The University of Abidjan last week played host to the delegates of the International Conference of French-speaking African and Malagasy psychologists.
The University of Abidjan last week played host to the delegates of the International Conference of French-speaking African and Malagasy psychologists. Among others, the delegates were addressed by Mr Paul Meyer from France, who spoke of the problems of accidents at work and how to prevent them.
Other speakers included experts in various psychological/educational/industrial fields from France and West Germany.
The conference is the first of its kind to be held in Africa-and had its origins in 1966, when the French State Secretariat of Cooperation organised the first seminar of psychology and education held in Paris. At this first meeting the attending psychologists were informed of the Secretariat's plans and asked to supply information on their particular fields of study. After collating this information, a second seminar was held in 1967 -- at which it was decided to form the General Association of French-Speaking African and Malagasy Psychologists, the body which now met in the Ivory Coast.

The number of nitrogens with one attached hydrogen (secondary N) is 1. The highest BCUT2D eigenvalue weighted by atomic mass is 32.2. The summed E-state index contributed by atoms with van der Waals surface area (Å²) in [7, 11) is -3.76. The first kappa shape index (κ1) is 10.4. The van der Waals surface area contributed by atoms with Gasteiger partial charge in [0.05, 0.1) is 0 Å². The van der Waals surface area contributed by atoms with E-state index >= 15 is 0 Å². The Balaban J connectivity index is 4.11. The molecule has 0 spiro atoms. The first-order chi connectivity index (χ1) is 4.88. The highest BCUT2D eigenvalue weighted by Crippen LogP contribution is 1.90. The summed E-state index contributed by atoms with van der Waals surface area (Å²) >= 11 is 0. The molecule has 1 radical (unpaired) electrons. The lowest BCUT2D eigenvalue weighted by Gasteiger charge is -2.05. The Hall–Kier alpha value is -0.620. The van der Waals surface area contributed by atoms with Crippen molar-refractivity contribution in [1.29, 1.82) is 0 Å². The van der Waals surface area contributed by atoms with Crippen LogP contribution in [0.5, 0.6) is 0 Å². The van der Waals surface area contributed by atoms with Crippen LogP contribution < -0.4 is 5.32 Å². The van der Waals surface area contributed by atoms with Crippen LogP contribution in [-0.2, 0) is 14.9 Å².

Main subjects under discussion during the five-day conference were: experimental psychology; understanding in child education; genetic psychology in children, in professional formation, in the adolescent, in social adaptability, and in technical and research coordination.